That's where we're headed
Bit of a grind here
The footing wasn't our favorite - loose and rocky - but the scenery was spectacular, giving us a completely different perspective of Alta and Snowbird across the canyon. We climbed very quickly, flattened out for a bit in a tree-ringed meadow that looked perfect for a tentsite, then continued to climb for the last steep bit to Cardiff Pass. Just below the pass, there was a jumble of rocks and we saw a ton of pikas, scurrying around, collecting grasses to store for the winter and meeping at each other.
Cardiff Fork (Big Cottonwood Canyon)
We paused for a moment at the pass. To the north, the ground fell away into Cardiff Fork (which we have never been in and will have to remedy). On the way up, I had thought we might be able to go east along the ridge, over Flagstaff Peak and along the Emma Ridge, descending through Grizzly Gulch to make a loop. But to get to Flagstaff from the pass we would have had to get up (or past) a rocky, exposed cliff and we just weren't up for that.
Instead, we turned our attention to the west, towards Superior. As we researched this hike, we uncovered vague and ominous descriptions of the trail disappearing, knife edges, the need for ropes. As we started hiking, we knew that we might not make it to the summit. H doesn't have a great head for heights, so knife edges are tough on him; I can scramble on slabs and boulders all day but get extremely nervous with loose footing. We would just have to see.
Hellgate Couloir (45 degree pitch) with Alta far below
We started traversing the steep meadow bowl to the south of the pass, crossing over some old mine tailings. We went through the notch there - where the ground just fell away in front of us - and promptly lost the trail, ending up picking our way down to it when we finally spotted it below. From there, we were able to follow the trail, which ranged from rock to dirt to loose scree, as it went both along the ridgeline and on the south-facing slope. We could see the trail ahead of us, climbing towards Superior to the south, although the trail did seem to fade away some distance from the summit.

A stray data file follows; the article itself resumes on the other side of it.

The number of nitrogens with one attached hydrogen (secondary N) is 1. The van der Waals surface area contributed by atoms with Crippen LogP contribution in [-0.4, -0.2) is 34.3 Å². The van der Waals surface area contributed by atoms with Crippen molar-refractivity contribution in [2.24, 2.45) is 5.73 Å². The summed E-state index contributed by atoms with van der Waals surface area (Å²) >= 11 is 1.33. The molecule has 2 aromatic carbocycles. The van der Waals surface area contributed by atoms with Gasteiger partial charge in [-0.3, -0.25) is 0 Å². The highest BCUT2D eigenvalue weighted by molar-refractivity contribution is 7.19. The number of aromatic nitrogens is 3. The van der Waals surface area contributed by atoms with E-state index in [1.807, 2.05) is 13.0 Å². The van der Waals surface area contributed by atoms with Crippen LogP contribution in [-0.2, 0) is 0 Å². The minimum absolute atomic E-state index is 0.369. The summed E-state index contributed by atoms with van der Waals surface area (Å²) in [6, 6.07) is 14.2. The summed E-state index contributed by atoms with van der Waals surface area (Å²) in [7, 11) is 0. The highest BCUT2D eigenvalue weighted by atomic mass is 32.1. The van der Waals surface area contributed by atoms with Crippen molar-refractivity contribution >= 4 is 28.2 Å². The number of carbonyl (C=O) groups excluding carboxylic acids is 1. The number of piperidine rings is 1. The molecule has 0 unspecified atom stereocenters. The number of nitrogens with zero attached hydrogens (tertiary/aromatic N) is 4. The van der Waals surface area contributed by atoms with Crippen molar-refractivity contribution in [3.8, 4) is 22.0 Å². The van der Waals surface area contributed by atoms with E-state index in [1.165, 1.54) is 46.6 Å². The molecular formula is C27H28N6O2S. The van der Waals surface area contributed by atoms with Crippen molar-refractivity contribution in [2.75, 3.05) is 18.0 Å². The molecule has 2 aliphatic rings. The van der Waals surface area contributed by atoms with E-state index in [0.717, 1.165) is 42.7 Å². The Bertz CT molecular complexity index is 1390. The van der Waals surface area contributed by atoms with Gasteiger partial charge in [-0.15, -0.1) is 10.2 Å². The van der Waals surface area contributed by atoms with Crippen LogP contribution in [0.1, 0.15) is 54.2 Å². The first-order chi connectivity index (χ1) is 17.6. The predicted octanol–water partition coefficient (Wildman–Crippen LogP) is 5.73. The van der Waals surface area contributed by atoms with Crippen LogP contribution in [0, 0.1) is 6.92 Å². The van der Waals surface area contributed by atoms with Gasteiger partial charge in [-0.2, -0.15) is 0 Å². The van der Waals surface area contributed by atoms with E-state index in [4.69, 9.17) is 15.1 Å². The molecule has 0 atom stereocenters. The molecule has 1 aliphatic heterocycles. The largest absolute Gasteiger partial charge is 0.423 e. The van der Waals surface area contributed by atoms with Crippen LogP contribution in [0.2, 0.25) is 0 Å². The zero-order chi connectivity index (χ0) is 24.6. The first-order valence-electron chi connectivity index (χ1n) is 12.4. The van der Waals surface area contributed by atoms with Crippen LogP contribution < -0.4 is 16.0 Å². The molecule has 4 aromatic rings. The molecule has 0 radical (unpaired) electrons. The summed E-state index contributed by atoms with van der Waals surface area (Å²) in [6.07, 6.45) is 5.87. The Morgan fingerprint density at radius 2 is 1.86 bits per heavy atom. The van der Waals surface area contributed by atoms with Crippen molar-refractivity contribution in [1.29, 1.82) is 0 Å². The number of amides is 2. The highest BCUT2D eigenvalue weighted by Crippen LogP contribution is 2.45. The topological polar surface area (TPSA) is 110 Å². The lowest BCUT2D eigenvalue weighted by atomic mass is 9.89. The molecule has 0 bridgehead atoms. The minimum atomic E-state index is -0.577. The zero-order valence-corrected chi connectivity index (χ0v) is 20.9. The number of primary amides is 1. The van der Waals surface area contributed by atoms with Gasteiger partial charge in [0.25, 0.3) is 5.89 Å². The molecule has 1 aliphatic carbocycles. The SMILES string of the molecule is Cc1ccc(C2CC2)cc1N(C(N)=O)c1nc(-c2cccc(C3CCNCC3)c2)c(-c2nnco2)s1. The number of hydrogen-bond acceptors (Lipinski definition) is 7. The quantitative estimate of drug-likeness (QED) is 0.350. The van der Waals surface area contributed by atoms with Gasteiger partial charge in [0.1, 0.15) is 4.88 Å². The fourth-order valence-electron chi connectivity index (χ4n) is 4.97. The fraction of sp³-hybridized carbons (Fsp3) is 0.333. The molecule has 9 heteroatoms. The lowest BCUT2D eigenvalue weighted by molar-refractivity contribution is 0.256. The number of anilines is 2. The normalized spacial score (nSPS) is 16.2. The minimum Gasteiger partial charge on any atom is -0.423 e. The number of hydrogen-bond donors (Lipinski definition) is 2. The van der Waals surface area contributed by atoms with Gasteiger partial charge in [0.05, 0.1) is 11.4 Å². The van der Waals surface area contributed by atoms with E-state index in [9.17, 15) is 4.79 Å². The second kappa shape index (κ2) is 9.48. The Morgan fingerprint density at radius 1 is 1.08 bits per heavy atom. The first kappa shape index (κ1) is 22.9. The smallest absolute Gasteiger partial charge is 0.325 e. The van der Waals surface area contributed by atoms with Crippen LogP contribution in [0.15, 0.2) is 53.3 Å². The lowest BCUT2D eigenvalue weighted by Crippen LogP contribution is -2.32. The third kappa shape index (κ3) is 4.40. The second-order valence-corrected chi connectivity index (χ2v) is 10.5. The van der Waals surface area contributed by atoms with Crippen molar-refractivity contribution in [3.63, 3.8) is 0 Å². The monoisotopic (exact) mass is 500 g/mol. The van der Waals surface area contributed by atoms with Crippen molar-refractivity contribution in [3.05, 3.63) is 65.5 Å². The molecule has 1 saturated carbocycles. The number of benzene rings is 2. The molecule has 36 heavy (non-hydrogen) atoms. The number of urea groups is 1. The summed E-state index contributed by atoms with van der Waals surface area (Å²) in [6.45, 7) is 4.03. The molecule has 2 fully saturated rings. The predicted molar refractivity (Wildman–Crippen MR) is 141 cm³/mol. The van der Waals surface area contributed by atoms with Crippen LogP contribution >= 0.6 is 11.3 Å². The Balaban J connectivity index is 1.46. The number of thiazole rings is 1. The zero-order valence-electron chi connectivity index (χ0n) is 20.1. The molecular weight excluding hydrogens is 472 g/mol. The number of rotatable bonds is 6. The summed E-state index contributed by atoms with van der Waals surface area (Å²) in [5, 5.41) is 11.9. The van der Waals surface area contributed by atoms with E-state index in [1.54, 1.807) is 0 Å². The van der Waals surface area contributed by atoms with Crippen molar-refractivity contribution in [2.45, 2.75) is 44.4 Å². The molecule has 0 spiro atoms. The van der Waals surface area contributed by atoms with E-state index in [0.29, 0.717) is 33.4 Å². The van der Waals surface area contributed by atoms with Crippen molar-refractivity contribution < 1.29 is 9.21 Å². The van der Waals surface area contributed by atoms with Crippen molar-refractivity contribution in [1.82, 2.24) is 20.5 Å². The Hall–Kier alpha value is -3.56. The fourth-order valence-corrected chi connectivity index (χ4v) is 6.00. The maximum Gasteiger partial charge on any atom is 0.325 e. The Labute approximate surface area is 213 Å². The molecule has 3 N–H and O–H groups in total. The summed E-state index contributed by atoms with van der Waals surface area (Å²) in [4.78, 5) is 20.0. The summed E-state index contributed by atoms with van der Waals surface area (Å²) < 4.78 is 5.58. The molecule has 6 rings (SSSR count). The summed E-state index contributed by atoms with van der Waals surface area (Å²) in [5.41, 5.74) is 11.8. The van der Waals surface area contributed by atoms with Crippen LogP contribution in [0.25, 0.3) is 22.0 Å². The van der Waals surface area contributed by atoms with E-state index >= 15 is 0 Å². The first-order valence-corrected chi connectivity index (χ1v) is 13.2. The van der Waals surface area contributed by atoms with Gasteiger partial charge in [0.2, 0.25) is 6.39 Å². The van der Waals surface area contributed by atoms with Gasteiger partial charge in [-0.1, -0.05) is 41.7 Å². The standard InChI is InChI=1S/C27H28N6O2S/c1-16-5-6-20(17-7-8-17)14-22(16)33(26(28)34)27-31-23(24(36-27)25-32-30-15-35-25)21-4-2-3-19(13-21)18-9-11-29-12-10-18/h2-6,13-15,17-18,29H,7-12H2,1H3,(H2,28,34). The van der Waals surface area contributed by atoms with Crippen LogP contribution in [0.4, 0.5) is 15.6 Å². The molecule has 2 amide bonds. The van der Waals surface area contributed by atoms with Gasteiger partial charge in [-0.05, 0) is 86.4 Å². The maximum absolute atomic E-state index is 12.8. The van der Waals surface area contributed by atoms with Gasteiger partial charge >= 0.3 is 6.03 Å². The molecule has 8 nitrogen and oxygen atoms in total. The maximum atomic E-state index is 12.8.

The trail to Superior goes up to the left (south) of the ridge
The further out we went, the more nervous I got. We were both extremely focused on where to put our feet next: the trail was narrow and the slope below us was incredibly steep - with a pitch of about 40 degrees. I didn't pick my head up unless we were stopped and I had both hiking poles planted; luckily, we stopped a fair amount because the scenery was spectacular. As we started the final approach, however, I got uncomfortable with the footing, loose scree on slabs. Before we got to the summit - and I think we were really close, unfortunately - I asked H if we could turn around and head back.
Not scared right there
I had been dreading the return over the loose gravel but it didn't end up being nearly as slippery as I had feared and we got back quickly and without incident. We stopped for a snack at Cardiff Pass and then continued back down the way we'd come up. We met a lot of people going up as we went down; this is apparently a very popular trail.
H with Snowbird across the canyon behind him
The further down we got, the further away from my nervousness I got, and by the time we'd gotten back to the car, I was regretting having turned back. I know enough to recognize and respect my discomfort in potentially dangerous situations, and up further the south-facing slope has a 50 degree pitch, but with time and distance (and a post-hike beer), I wonder if maybe I could have gone further, if the reward of the summit might have been worth pushing myself a little further. Technically, we haven't crossed Superior off the list, and now that I know what to expect from the first four-fifths of the hike (and know I can do it), maybe we'll have to revisit it - on a less crowded day - and cross it off for real.